RALEIGH (September 22, 2023) – The N.C. General Assembly’s conference budget released earlier this week was more than two months late, a costly delay reflecting an unconscionable disregard for teachers, state employees, and our fellow North Carolinians in the health insurance coverage gap. Beyond the uncertainty and frustration it caused, thousands of individuals have been denied access to life-saving health insurance coverage for months. The protracted, undemocratic, and opaque process ultimately yielded a budget that favors corporate interests over people and tax breaks for the wealthy over stable funding for public institutions.
Nearly as distressing and egregious was the process itself. To release a 625-page spending plan less than 24 hours before voting on it makes a mockery of the democratic process. The budget document—which should be a thorough and complete plan—contains mistakes, notably a provision that would put the state out of compliance with REAL ID. Not only was there inadequate opportunity for vetting, many NCGA members had no window at all into numerous provisions written behind closed doors by a select group of lawmakers. To make matters worse, budget writers decided to chill open government and democracy itself by exempting themselves from public records laws and creating multiple tiers of access for those wishing to meet with members.
While the budget itself represents the final step in expanding Medicaid, it lacks the investments needed to adequately fund our public education system and support households with low incomes. Now, the legislature is presenting the governor and our state with an impossible choice. There’s no reason that providing health insurance to 600,000 people should also require locking in revenue reductions that will leave our public schools and other critical institutions dangerously underfunded.
For certain, the most glaring example of this budget’s underinvestment is in public education. Legislators have once again failed to uphold their constitutional duty to provide all students with access to decently funded schools. In November of last year, the Supreme Court ordered state lawmakers to “honor their constitutional oaths by working together” to ensure that all students have access to schools that provide meaningful educational opportunities. This budget ignores the court-ordered spending plan to meet these basic constitutional funding goals and instead provides public schools a year-over-year reduction of 0.6 percent.
This ongoing neglect has led to widespread teacher vacancies that disproportionately impact Black students and students from families with low incomes. Last year, nearly one in every 18 classrooms lacked an appropriately licensed teacher. This budget neglects research-based solutions for improving teacher recruitment and retention, such as improving working conditions and providing salaries competitive with other degree-requiring professions. On average, teachers will receive raises of just 3.6 percent this year. When adjusted for inflation, starting salaries for teachers remain nearly 13 percent below where they were as recently as the 2015-16 school year.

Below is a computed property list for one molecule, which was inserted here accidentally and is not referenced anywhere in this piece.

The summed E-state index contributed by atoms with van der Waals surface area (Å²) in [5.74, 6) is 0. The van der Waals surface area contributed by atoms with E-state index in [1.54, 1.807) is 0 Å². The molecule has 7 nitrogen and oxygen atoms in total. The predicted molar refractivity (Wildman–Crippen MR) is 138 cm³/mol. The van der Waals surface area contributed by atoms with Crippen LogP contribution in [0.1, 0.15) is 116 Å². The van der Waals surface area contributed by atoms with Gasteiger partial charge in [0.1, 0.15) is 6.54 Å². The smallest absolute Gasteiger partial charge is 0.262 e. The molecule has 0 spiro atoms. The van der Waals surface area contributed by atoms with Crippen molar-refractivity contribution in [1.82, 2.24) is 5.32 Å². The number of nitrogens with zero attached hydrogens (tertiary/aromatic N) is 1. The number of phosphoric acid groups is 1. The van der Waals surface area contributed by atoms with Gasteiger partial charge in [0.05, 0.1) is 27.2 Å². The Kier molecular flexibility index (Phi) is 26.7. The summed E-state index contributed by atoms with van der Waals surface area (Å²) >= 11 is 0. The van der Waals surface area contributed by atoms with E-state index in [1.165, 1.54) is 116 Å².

Rather than address the real challenges facing our schools, legislators have instead funded a massive expansion of the state’s unregulated voucher program. It would triple the funding for the program by opening it up to wealthy individuals who have already enrolled their children in private schools, resulting in a massive giveaway of taxpayer money to the wealthiest North Carolinians. This expansion will place further strain on public school budgets while exacerbating racial segregation and socioeconomic inequities.
Legislative leaders could provide our schools with adequate funding and our state workers with decent wages. But instead, they have prioritized tax cuts that largely benefit wealthy North Carolinians. Compared to the governor’s proposed tax plan, which held the corporate income tax rate at 2.5 percent (foregoing further scheduled reductions), and offered a progressive individual income tax structure, the conference budget accelerates planned individual income tax reductions. It’s an unsustainable plan that – unless reversed – will require further cuts to critical services in future years.
As the governor’s budget proposal clearly showed, more robust investments to support economic mobility are possible with an equitable generation of revenue. As the most recent Census Bureau data revealed, 12.8 percent of our state’s population lives in poverty, and 17.2 percent of our state’s children live in poverty. It is clear we need policy choices that center people with low incomes, communities of color, immigrants, and working people.
North Carolinians deserve a budget that cares for our neighbors in the healthcare coverage gap, robustly funds our public education system, and honors our worthy teachers and state employees. Our state deserves better; our legislators can and must do better.